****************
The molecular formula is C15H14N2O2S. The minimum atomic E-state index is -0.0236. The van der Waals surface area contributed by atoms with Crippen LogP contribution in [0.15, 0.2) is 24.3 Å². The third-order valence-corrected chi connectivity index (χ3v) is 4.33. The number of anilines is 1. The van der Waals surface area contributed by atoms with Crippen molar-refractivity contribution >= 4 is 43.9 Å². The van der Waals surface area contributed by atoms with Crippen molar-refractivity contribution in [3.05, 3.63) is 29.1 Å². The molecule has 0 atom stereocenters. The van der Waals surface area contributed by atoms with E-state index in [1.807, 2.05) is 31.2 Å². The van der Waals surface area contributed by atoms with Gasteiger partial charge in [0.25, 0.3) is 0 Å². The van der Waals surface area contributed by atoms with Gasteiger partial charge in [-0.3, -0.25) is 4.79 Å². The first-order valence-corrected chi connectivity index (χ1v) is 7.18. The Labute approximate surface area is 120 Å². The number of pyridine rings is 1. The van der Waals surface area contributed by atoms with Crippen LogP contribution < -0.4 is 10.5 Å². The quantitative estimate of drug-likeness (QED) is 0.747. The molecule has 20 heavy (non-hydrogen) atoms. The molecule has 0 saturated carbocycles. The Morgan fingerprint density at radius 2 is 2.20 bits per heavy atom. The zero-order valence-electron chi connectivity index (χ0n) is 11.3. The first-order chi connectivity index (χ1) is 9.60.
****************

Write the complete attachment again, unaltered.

The molecular formula is C15H14N2O2S. The minimum atomic E-state index is -0.0236. The van der Waals surface area contributed by atoms with Crippen LogP contribution in [0.15, 0.2) is 24.3 Å². The third-order valence-corrected chi connectivity index (χ3v) is 4.33. The number of anilines is 1. The van der Waals surface area contributed by atoms with Crippen molar-refractivity contribution >= 4 is 43.9 Å². The van der Waals surface area contributed by atoms with Crippen molar-refractivity contribution in [3.05, 3.63) is 29.1 Å². The molecule has 0 atom stereocenters. The van der Waals surface area contributed by atoms with E-state index in [1.807, 2.05) is 31.2 Å². The van der Waals surface area contributed by atoms with Gasteiger partial charge in [0.25, 0.3) is 0 Å². The van der Waals surface area contributed by atoms with Gasteiger partial charge in [-0.3, -0.25) is 4.79 Å². The first-order valence-corrected chi connectivity index (χ1v) is 7.18. The Labute approximate surface area is 120 Å². The number of pyridine rings is 1. The van der Waals surface area contributed by atoms with Crippen LogP contribution < -0.4 is 10.5 Å². The quantitative estimate of drug-likeness (QED) is 0.747. The molecule has 20 heavy (non-hydrogen) atoms. The molecule has 0 saturated carbocycles. The Morgan fingerprint density at radius 2 is 2.20 bits per heavy atom. The zero-order valence-electron chi connectivity index (χ0n) is 11.3. The first-order chi connectivity index (χ1) is 9.60.